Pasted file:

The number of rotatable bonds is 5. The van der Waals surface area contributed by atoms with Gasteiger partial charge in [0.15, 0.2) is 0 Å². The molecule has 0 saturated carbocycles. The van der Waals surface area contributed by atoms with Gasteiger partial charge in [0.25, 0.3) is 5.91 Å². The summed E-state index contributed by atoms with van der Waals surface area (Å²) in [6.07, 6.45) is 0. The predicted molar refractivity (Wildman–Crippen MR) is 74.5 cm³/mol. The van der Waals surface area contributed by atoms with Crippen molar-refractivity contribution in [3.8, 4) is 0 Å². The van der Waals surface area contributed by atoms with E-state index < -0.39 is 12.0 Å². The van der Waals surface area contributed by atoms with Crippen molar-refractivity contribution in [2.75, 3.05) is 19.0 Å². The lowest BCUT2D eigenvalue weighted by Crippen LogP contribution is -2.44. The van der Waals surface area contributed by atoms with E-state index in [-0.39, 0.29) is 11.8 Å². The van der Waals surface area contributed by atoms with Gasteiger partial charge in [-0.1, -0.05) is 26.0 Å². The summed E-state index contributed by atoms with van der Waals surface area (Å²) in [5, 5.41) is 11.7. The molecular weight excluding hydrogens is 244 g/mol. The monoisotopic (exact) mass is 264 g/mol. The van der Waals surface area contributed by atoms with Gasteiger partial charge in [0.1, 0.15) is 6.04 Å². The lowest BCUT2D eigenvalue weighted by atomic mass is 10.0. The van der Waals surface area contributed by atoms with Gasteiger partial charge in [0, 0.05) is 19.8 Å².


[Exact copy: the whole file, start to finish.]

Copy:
The number of rotatable bonds is 5. The van der Waals surface area contributed by atoms with Gasteiger partial charge in [0.15, 0.2) is 0 Å². The molecule has 0 saturated carbocycles. The van der Waals surface area contributed by atoms with Gasteiger partial charge in [0.25, 0.3) is 5.91 Å². The summed E-state index contributed by atoms with van der Waals surface area (Å²) in [6.07, 6.45) is 0. The predicted molar refractivity (Wildman–Crippen MR) is 74.5 cm³/mol. The van der Waals surface area contributed by atoms with Crippen molar-refractivity contribution in [3.8, 4) is 0 Å². The van der Waals surface area contributed by atoms with E-state index < -0.39 is 12.0 Å². The van der Waals surface area contributed by atoms with Crippen molar-refractivity contribution in [2.75, 3.05) is 19.0 Å². The lowest BCUT2D eigenvalue weighted by Crippen LogP contribution is -2.44. The van der Waals surface area contributed by atoms with E-state index in [-0.39, 0.29) is 11.8 Å². The van der Waals surface area contributed by atoms with Gasteiger partial charge in [-0.1, -0.05) is 26.0 Å². The summed E-state index contributed by atoms with van der Waals surface area (Å²) in [5, 5.41) is 11.7. The molecular weight excluding hydrogens is 244 g/mol. The monoisotopic (exact) mass is 264 g/mol. The van der Waals surface area contributed by atoms with Gasteiger partial charge in [0.1, 0.15) is 6.04 Å². The lowest BCUT2D eigenvalue weighted by atomic mass is 10.0. The van der Waals surface area contributed by atoms with Gasteiger partial charge in [0, 0.05) is 19.8 Å².